"Respect the Past, herald the Future, but concentrate on the Present" - the philosophy of Dame Ninette Valois.
Niloufer Pieris, in introducing "Natmo 2010", a performance by Rivega Dance Studio, headed by twin brothers Rangika and Rangana, gave us this little insight into the mind of Dame Ninette Valois. Dame Ninette, was a legendary, classical ballet dancer and teacher, who made a great contribution to British ballet. Niloufer, who had the good fortune to learn ballet under Dame Ninette, said that she always maintained that dancing needed dedication, devotion and discipline.
|Rangika: Is there a future for dancers of his calibre?
While watching the performance of Rivega Dance Studio, that Thursday, these words of Dame Ninette kept coming back to me, because I felt that Rangika, who choreographed, directed and was wholly responsible for this excellent show seemed to have been influenced by her philosophy.
There was respect for the past in that all the dances were based on either the Kandyan or Low Country dance traditions. In heralding the future, there was a wealth of innovation in the choreography, costumes and movements, while focusing very much on the present, always remembering they were performing to a modern audience, seated in the confines of a theatre, rather than playing to the casual open air atmosphere of a village.
Twelve, very interesting items went on the boards. Fittingly, the curtain opened with all the students paying obeisance to their Guru Rangika, followed by Rangika himself in Ves costume, performing a powerful solo from the Kandyan tradition. In contrast, "BulathPadaya" from the "KohombaKankariya", by six senior female dancers, was a graceful foil in the Bhakthi mood. Most of the other items were either traditional folk dances, or were based on ritual dances. However they were all given that extra touch of class, that brought them out of the paddy field to a modern stage.
The most innovative item was Polkatu. The programme note mentions that Rangika wanted to create an item from an export product of Sri Lanka, using parts of the coconut tree as props. The dances were interestingly choreographed around cadjan, coconut shells, coconut flowers and a maypole with coir rope streamers. Additional embelishment came from the descriptive lyrics of Sanjaya.
Of the two items performed exclusively by the male dancers, Senpathiyo was outstanding, while Raksha, a familiar low country ritual was given a new feel with dramatic lighting.
Overall, Natmo 2010 was successful, in that it was entertaining, pleasing to the eye, with the dancing of high quality. Rangika's meticulous attention to detail, did not go unnoticed. It was perhaps the key to the success of the production. Whether it was the precision of the dancers on stage, well thought out lighting cues, perfectly tailored, colour balanced costumes, or split second item changes, it was all there. The lyrics, for most of the items, had also been specially composed by Sanjaya, while the music never strayed far from the traditional melodies.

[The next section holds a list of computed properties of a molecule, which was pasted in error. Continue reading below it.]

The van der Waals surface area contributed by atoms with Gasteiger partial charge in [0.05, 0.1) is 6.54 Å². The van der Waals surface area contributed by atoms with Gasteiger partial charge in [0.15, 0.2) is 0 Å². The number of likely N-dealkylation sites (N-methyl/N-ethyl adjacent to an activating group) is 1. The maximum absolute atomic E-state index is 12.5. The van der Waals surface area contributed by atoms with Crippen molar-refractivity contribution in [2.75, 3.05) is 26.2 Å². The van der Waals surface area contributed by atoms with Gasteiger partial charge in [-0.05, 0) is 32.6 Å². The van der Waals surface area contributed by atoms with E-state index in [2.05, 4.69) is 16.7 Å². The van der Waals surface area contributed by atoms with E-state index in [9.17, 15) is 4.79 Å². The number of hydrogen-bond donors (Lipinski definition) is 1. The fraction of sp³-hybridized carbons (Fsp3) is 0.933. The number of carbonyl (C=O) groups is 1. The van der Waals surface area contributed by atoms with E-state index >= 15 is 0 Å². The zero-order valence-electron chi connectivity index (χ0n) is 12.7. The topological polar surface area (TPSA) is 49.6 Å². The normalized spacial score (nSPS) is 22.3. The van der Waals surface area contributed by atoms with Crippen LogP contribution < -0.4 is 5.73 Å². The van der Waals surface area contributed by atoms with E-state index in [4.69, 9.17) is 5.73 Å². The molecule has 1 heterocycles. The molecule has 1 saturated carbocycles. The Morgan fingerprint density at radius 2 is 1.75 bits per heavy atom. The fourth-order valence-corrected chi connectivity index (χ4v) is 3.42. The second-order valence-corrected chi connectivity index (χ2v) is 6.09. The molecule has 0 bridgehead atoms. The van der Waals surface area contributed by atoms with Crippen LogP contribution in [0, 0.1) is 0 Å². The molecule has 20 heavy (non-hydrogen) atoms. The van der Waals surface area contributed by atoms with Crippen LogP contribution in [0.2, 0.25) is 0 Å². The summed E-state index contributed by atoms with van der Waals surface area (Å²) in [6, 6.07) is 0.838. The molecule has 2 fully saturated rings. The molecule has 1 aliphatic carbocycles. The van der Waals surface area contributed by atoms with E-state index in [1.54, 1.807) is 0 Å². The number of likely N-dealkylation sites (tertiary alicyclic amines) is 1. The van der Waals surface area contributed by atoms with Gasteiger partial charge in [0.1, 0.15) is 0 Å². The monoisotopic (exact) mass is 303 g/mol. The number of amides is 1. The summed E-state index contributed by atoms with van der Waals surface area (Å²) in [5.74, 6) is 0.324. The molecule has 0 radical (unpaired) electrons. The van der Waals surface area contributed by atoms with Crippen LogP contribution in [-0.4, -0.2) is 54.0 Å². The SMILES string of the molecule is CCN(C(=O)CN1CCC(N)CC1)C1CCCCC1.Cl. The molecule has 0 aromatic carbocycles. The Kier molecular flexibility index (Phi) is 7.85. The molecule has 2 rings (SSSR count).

I could not help wondering, as to how many people in the audience really appreciated the value of Rangika's work and the effort he obviously put into it. Judging by audience appreciation, the clapping was drowned most times, by ear piercing whistles which, one normally associates with street mobs.
This really spoilt the evening for me, and what irked me more, was that it was totally disrespectful of the dancers, and so disturbing to the mood they were trying to create. The only item that merited this treatment was the last one, which was typical of the fare we are treated to on television and at various sponsored events - the usual hip shaking, sinuous, mish mash of movements, spiced up with steps from Bhangra, Kandyan, Kathakali and woefully, classical Bharathanatya, that passes up for modern Sri Lankan dancing.
Rangika, does not need to go down that road, not even to keep body and soul together. I would like to think, that that was not his intention, but just an experiment that did not work. The vision and talent he has, must be treasured and developed, which is why it is so important, that those in charge of our cultural affairs must be able to sift the gold from the dross. It is dancers and producers like Rangika who must get sponsorship from the State and the Private Sector. This performance, Natmo 2010 is worthy of a wider, more discerning audience, and my wish is that, either the State, or some enlightened entrepreneur will give Rangika the opportunity to take this show abroad, and also ensure that more of our citizens can see and appreciate his work.
So far, Rangika has had the good fortune to be sponsored by The Nelung Arts Centre. Niloufer Pieris, Founder/Director, saw the potential in him when he, as a trained Kandyan dancer, came to her to study Classical Ballet, and decided to give him the support that he needed.
What happens to dancers like him? What future does he have, and what future do serious dancers of his calibre have in our country?
The question needs an answer from all of us.